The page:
Preparing level ground is the fullest manifestation of the clearing’s utility. Humans rake the ground, dig out rootstocks, and fill holes and divots. Yet if we apply that standard to the distinctly un-level bedrock at the center of Espacio Escultórico, the work appears unfinished and unusable. No one inhabits this space, and with the topsoil gone it cannot be cultivated. Although it is sometimes described as an amphitheater, it accommodates no performances, at least none with a conventional audience or cast of performers. What purpose, then, does this clearing serve?
It serves the revelation of the clearing itself. Here, lava is the original clearing, the force that erased an ancient landscape and leveled a civilization, now cleared and leveled in turn by urbanization. Thus situated, Espacio Escultórico can be understood as a clearing of clearings. Martin Heidegger connects the German verb leeren (to empty) with an original definition of Lesen (collecting in place) to express the idea that a clearing releases a place for gathering. 25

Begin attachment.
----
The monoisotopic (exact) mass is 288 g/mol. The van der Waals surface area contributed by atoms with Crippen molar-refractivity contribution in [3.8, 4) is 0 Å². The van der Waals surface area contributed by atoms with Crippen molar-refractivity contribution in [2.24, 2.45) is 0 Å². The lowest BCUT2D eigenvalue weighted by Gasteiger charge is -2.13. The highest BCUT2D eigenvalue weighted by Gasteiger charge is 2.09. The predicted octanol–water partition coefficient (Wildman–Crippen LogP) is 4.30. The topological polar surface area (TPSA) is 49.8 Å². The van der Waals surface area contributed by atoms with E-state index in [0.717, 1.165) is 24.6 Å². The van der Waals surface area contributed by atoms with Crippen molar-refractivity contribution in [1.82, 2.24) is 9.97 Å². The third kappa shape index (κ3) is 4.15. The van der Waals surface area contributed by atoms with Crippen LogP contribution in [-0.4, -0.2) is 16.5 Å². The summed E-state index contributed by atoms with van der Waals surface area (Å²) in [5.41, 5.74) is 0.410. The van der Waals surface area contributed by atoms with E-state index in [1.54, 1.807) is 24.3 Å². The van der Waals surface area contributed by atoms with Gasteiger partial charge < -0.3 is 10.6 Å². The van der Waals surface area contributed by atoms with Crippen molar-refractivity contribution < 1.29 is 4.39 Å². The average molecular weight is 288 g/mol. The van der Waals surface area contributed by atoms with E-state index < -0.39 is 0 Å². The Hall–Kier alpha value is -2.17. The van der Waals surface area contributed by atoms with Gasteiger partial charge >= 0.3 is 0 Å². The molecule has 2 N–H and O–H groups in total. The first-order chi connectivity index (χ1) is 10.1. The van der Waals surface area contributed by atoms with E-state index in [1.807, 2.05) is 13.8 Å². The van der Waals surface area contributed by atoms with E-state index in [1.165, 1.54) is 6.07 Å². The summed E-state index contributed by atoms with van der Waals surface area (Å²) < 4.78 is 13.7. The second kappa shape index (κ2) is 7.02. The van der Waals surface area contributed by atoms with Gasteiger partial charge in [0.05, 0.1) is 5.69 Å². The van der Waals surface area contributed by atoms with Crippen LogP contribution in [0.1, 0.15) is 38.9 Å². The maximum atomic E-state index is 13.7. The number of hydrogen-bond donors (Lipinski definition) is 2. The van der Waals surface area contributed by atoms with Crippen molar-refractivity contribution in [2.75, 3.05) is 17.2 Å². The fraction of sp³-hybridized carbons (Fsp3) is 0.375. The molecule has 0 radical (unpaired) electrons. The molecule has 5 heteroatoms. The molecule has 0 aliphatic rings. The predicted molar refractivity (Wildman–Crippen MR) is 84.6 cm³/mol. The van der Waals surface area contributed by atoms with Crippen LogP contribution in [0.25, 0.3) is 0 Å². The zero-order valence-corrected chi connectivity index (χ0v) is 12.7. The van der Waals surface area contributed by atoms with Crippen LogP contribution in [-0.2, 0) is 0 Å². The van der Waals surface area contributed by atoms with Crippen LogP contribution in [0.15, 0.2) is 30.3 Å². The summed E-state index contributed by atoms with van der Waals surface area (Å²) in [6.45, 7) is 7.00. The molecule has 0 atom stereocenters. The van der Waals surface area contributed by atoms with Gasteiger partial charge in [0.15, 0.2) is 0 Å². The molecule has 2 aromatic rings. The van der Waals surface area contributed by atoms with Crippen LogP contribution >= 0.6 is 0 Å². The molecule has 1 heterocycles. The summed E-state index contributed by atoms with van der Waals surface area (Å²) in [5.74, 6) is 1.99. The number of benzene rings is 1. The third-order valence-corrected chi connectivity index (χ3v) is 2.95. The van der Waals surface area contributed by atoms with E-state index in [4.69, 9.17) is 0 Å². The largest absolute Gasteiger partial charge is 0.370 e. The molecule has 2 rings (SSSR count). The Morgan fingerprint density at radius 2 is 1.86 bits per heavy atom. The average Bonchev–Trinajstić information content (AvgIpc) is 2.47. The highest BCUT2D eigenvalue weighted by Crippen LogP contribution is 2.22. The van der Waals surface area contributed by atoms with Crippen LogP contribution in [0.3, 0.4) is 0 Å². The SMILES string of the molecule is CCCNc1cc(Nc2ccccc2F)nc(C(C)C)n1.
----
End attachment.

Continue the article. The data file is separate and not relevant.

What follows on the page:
And gather we do. Visitors come alone, in pairs, in larger groups, approaching the Espacio as though exploring an island. In an unprompted ritual, they circumnavigate the stony “shoreline,” tracing the edge of the plinth, before climbing one of the concrete wedges, from whose peak the whole ensemble resembles a cog in an undisclosed machine. Perhaps it is a cosmological wayfinding device, operating in some kind of telekinetic triangulation with James Turrell’s celestial Roden Crater project (a reshaped extinct volcano in Arizona, 1,000 miles northwest) and the Arecibo Observatory (an enormous radio dish nestled into the Karst terrain of Puerto Rico, 2,000 miles east). Most visitors then strike out across the naked lava, but since there is no campfire or survey peg to mark the geometric center, they tend to drift, like a compass needle deflected by the iron rich basalt. They get turned around and return to a different point on the circle, and so the work begins to seem less like a wayfinding device and more like a disorientation machine.